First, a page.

Reflection

My bathroom mirror was a thick fog of steam created by the shower I like to run almost scalding, so that it nearly burns as I stand under the flowing current that strips my skin of the days’ events. As I pulled back my shower curtain to reach for my white towel, a reflection of someone caught my eye in the mirror. It was someone I recognized mostly, but things had changed without my noticing. As I stared now, I watched water droplets drip from my breasts, which sit much lower than they used to. My nipples have darkened and there are stretch marks dirtying the cool white porcelain of skin that covers what used to be one of my favorite body features. Now they have become nothing more than a food source for the baby. While I pride myself on breastfeeding, I also grieve my breasts that I now no longer admire unless they are kept in an expensive bra that gives them the illusion of elasticity.

My eyes traveled down to my stomach, which used to be flat and jeweled with a belly button piercing, but is now like a map of squiggly lines leading to nowhere and a scar of a decoration of youth. I lifted my “baby pouch” with both hands and tried to remember my pre-baby body. Maybe I’ll get a tummy tuck one day, I thought. But a quick glance at my c-section scar reminds me of all the pain, and I winced at the thought of undergoing surgery ever again, for any reason.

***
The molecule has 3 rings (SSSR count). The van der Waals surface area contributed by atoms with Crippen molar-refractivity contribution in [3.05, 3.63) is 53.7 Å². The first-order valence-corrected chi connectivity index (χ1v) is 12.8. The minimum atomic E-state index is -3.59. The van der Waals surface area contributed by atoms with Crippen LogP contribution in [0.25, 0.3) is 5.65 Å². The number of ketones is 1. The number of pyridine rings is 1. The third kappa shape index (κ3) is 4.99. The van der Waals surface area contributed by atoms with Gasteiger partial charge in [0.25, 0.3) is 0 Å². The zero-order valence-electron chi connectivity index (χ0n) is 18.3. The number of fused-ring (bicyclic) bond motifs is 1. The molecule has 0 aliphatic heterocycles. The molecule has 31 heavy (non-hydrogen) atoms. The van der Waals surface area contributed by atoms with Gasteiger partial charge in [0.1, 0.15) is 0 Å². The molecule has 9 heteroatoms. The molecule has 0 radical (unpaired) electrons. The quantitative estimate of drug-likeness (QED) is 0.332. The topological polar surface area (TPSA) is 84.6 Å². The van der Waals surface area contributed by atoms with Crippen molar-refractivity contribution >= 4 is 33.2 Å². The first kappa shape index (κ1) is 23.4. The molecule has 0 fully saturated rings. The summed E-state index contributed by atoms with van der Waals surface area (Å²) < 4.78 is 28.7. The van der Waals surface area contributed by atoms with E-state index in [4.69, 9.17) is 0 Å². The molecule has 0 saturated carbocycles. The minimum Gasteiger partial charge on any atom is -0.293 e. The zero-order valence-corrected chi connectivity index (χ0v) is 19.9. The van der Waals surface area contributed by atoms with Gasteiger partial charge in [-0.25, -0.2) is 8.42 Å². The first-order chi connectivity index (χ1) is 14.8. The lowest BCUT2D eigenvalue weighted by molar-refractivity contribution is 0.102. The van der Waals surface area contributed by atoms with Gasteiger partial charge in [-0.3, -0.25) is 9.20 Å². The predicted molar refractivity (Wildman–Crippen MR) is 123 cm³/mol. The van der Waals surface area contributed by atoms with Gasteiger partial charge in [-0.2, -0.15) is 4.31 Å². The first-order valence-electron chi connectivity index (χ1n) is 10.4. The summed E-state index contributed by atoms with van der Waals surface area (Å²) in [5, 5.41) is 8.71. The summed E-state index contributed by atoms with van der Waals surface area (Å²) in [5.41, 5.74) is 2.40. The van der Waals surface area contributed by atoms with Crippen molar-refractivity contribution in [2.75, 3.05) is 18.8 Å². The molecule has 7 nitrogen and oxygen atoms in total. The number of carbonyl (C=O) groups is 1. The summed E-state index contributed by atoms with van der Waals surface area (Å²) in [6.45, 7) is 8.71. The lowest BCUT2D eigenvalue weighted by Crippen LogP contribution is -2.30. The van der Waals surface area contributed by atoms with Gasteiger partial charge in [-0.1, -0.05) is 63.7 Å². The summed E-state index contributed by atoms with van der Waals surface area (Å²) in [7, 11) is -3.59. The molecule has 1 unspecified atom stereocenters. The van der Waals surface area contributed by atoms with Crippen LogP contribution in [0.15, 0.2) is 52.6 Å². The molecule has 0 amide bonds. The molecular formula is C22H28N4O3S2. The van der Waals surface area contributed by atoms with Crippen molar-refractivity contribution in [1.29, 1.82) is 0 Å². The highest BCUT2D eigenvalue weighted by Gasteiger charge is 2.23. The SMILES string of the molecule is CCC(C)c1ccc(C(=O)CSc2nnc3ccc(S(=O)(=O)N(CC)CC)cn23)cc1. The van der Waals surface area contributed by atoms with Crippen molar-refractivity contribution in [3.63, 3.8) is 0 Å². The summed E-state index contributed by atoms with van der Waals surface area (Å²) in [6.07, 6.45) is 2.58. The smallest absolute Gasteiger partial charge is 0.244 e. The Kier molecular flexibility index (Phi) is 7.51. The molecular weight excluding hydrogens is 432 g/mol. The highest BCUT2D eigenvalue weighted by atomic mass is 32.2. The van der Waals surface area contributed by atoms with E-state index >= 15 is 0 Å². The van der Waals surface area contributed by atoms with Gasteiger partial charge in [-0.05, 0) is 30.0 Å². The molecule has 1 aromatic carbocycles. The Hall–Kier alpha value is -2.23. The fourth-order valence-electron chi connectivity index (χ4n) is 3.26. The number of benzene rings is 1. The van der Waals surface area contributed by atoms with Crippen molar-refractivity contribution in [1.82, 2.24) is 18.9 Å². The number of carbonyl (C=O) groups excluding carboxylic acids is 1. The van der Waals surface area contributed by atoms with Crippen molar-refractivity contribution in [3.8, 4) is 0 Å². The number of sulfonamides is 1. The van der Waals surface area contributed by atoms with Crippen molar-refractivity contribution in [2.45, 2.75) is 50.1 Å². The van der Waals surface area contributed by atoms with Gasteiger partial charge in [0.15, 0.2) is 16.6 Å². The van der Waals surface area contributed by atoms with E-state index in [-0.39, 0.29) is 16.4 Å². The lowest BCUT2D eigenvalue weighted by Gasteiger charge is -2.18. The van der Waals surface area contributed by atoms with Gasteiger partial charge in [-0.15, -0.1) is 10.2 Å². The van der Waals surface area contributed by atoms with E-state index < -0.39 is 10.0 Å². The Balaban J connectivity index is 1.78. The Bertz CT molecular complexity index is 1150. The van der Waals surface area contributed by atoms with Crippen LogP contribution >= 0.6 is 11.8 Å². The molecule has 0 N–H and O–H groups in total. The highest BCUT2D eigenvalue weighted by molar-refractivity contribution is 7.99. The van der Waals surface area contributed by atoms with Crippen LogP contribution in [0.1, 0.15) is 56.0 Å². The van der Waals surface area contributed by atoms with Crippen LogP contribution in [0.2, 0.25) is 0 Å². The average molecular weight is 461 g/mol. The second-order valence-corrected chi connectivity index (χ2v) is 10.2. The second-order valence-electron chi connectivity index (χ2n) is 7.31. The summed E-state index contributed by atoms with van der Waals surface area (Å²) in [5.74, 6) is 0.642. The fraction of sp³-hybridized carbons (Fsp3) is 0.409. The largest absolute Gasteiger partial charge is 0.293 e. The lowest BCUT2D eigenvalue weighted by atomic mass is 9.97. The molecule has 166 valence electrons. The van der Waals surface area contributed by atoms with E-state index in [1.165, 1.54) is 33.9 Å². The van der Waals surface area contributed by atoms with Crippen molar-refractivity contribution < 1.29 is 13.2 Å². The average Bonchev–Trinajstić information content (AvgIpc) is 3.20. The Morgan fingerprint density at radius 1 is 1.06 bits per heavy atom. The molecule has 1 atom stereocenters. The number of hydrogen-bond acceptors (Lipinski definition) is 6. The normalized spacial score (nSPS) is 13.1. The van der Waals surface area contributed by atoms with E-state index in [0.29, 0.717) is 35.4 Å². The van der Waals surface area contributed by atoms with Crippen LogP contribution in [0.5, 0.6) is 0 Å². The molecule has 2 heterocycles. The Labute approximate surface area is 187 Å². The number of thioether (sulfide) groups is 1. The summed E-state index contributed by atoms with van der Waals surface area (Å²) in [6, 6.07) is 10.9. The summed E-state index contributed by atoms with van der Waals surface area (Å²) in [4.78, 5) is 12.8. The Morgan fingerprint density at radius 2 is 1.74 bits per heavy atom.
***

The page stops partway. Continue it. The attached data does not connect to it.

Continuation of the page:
As the steam lifted, I noticed circles under my eyes that I’m quite sure weren’t there a few years ago, and some stray eyebrow hairs. I’ve given up pedicures and waxes, and now resort to plucking when I get the time, but I’m surprised at how out of control my brows look. I guess I need to check the mirror more often, I think as I lift the tweezers for the first time in weeks.

At least I’m saving money this way. Not looking in mirrors allows you to forget that you have run out of concealer for the dark circles or chapstick for the chapped lips. It allows you the freedom to not care what you look like and not spend money on make up.

But I can not help but to feel trapped into a surprise when I can’t stop this mirror from reflecting.